Scuderia Cameron Glickenhaus: The small American firm that wants to win Le Mans with a street-legal hypercar


Scuderia Cameron Glickenhaus is a Sleepy Hollow, New York-based boutique car constructor that has either lofty aspirations or delusions of grandeur, depending on your perspective. That’s because this one-time race team has graduated to designing and building its own cars and now aims to build, race, and sell a hypercar that can contend to win the 24 Hours of Le Mans.

The shop’s name is derived from that of founder James Cameron Glickenhaus, a Ferrari-loving sports car racer who is determined to wave the Stars and Stripes with American designed-and-built supercars.

ALSO SEE: Scuderia Cameron Glickenhaus first to sign on for WEC's new hypercar class

James Glickenhaus - Image via Scuderia Cameron Glickenhaus Facebook page

James Glickenhaus - Image via Scuderia Cameron Glickenhaus Facebook page

Glickenhaus has a history of notable achievements which includes building a street-legal sports car that also qualified on pole for the 24 Hours of Nürburgring race and completing work on the 1970 Ferrari Modulo concept car by Pininfarina—a splinter of a car from a future that never was—to make it drivable.

The boutique firm plans to go off-road, too, with its production re-creation of Steve McQueen’s Baja Boot off-road race truck. The truck, which will also be both competitive as a racer and legal for the street, is in the works now and is expected to be ready for sale by the 2019 Baja 1000 next November.

Scuderia Cameron Glickenhaus Baja Boot illustration

Scuderia Cameron Glickenhaus Baja Boot illustration

Scuderia Cameron Glickenhaus Baja Boot illustration

Scuderia Cameron Glickenhaus Baja Boot illustration

Scuderia Cameron Glickenhaus Baja Boot illustration

Scuderia Cameron Glickenhaus Baja Boot illustration

Glickenhaus already builds and races the $2.5 million SCG003 that in road-car guise uses a 700-horsepower BMW 4.4-liter twin-turbo V-8. Significantly, this is the car that won pole in race trim at the Nürburgring and the street version is U.S.-legal for sale everywhere but California.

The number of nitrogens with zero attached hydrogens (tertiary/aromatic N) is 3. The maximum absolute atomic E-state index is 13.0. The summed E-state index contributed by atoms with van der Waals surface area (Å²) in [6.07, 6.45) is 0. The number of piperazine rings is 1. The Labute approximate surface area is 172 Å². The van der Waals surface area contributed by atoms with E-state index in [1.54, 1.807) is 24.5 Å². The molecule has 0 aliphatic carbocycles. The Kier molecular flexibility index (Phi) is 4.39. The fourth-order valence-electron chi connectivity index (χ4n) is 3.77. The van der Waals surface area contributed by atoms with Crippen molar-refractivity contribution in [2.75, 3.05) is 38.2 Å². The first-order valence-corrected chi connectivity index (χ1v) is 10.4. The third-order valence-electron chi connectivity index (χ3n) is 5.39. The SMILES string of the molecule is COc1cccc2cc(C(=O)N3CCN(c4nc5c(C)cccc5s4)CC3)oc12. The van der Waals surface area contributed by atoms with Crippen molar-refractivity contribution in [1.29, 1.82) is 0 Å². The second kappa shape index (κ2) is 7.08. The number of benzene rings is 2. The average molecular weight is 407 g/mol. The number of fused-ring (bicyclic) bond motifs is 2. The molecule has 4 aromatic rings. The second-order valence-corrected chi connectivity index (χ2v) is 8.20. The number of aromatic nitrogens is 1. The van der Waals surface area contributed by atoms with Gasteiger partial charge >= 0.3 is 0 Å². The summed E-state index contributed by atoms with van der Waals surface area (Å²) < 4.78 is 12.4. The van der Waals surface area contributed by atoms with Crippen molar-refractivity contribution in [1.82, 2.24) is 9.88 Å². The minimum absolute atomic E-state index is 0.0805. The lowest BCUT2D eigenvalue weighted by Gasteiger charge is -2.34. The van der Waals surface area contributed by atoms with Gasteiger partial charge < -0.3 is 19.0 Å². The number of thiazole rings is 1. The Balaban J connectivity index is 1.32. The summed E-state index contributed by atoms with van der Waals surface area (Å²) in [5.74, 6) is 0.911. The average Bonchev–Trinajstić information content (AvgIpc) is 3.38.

In developing that car for the track, Glickenhaus worked within the rules for the GT3 category of production-based racers, but was able to nearly achieve aerodynamic performance of higher-level racers, reports managing director Jesse Glickenhaus.

James Glickenhaus (left) and the Ferrari Modulo concept

James Glickenhaus (left) and the Ferrari Modulo concept

Scuderia Cameron Glickenhaus 003

Scuderia Cameron Glickenhaus 003

Scuderia Cameron Glickenhaus SCG003C at the Nürburgring

Scuderia Cameron Glickenhaus SCG003C at the Nürburgring

Glickenhaus SCG003C at the 2017 24 Hours of Nürburgring

Glickenhaus SCG003C at the 2017 24 Hours of Nürburgring

“With the 003, we were able to create a car with aerodynamic efficiency close to that of an LMP2 car (with a 4:1 downforce-to-drag ratio), but that met the GT3 rules,” Glickenhaus explained. “That took very careful study and engineering, where we iterated surfaces by one or two degrees and several millimeters and then re-ran computational fluid dynamics models.”

The company also has a retro-flavored SCG006 planned for 2019 or 2020.

CHECK OUT: SCG reveals 007 hypercar bound for 24 Hours of Le Mans

Scuderia Cameron Glickenhaus 007

Scuderia Cameron Glickenhaus 007

King slayer

The SCG007 hybrid-electric hypercar is the company’s latest and most ambitious project. It will be built according to the FIA’s rules for a new top category for Le Mans that will replace the current LMP1 class that has become so unsustainably expensive that Toyota was the only manufacturer to participate in this year’s race. The new class is referred to as Hypercar now, but it is yet to be officially named.

For the 2020/2021 season of the World Endurance Championship, which includes Le Mans, the FIA envisions running racing versions of the coming class of hybrid-electric hypercars such as the McLaren Speedtail, Mercedes-AMG One, and Aston Martin Valkyrie. These cars will cost millions of dollars and each will put more than a 1,000 horsepower to the road.

Upon seeing plans for the new racing category, Scuderia Cameron Glickenhaus said, “Deal us in.” Indeed, the company says it secured a $25 million sponsor for the racing program, even before the FIA’s rules for the class were finalized on Dec. 5.


 
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